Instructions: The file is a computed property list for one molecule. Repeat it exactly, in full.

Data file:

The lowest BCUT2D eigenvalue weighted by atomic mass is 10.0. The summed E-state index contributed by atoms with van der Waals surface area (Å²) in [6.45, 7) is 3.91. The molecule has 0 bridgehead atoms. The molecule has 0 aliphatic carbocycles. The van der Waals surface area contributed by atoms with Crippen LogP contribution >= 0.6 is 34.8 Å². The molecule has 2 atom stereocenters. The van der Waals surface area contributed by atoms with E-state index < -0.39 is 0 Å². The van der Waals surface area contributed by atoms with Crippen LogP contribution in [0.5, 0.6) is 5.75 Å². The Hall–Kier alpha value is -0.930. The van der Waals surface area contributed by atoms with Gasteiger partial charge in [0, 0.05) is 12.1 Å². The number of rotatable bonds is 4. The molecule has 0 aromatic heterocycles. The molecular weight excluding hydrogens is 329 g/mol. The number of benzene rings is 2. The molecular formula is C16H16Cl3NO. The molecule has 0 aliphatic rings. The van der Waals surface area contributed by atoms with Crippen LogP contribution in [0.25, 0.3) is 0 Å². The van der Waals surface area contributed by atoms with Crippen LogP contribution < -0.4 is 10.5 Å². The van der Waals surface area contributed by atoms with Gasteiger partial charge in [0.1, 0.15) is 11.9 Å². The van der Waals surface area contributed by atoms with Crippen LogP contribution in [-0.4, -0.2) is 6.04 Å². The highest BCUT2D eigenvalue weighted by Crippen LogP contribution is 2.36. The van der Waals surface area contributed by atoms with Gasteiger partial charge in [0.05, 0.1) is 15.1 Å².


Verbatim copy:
The lowest BCUT2D eigenvalue weighted by atomic mass is 10.0. The summed E-state index contributed by atoms with van der Waals surface area (Å²) in [6.45, 7) is 3.91. The molecule has 0 bridgehead atoms. The molecule has 0 aliphatic carbocycles. The van der Waals surface area contributed by atoms with Crippen LogP contribution >= 0.6 is 34.8 Å². The molecule has 2 atom stereocenters. The van der Waals surface area contributed by atoms with E-state index < -0.39 is 0 Å². The van der Waals surface area contributed by atoms with Crippen LogP contribution in [0.5, 0.6) is 5.75 Å². The Hall–Kier alpha value is -0.930. The van der Waals surface area contributed by atoms with Gasteiger partial charge in [0, 0.05) is 12.1 Å². The number of rotatable bonds is 4. The molecule has 0 aromatic heterocycles. The molecular weight excluding hydrogens is 329 g/mol. The number of benzene rings is 2. The molecular formula is C16H16Cl3NO. The molecule has 0 aliphatic rings. The van der Waals surface area contributed by atoms with Crippen LogP contribution in [0.25, 0.3) is 0 Å². The van der Waals surface area contributed by atoms with Crippen LogP contribution < -0.4 is 10.5 Å². The van der Waals surface area contributed by atoms with Gasteiger partial charge in [0.1, 0.15) is 11.9 Å². The van der Waals surface area contributed by atoms with Crippen LogP contribution in [-0.4, -0.2) is 6.04 Å². The highest BCUT2D eigenvalue weighted by Crippen LogP contribution is 2.36. The van der Waals surface area contributed by atoms with Gasteiger partial charge in [0.05, 0.1) is 15.1 Å².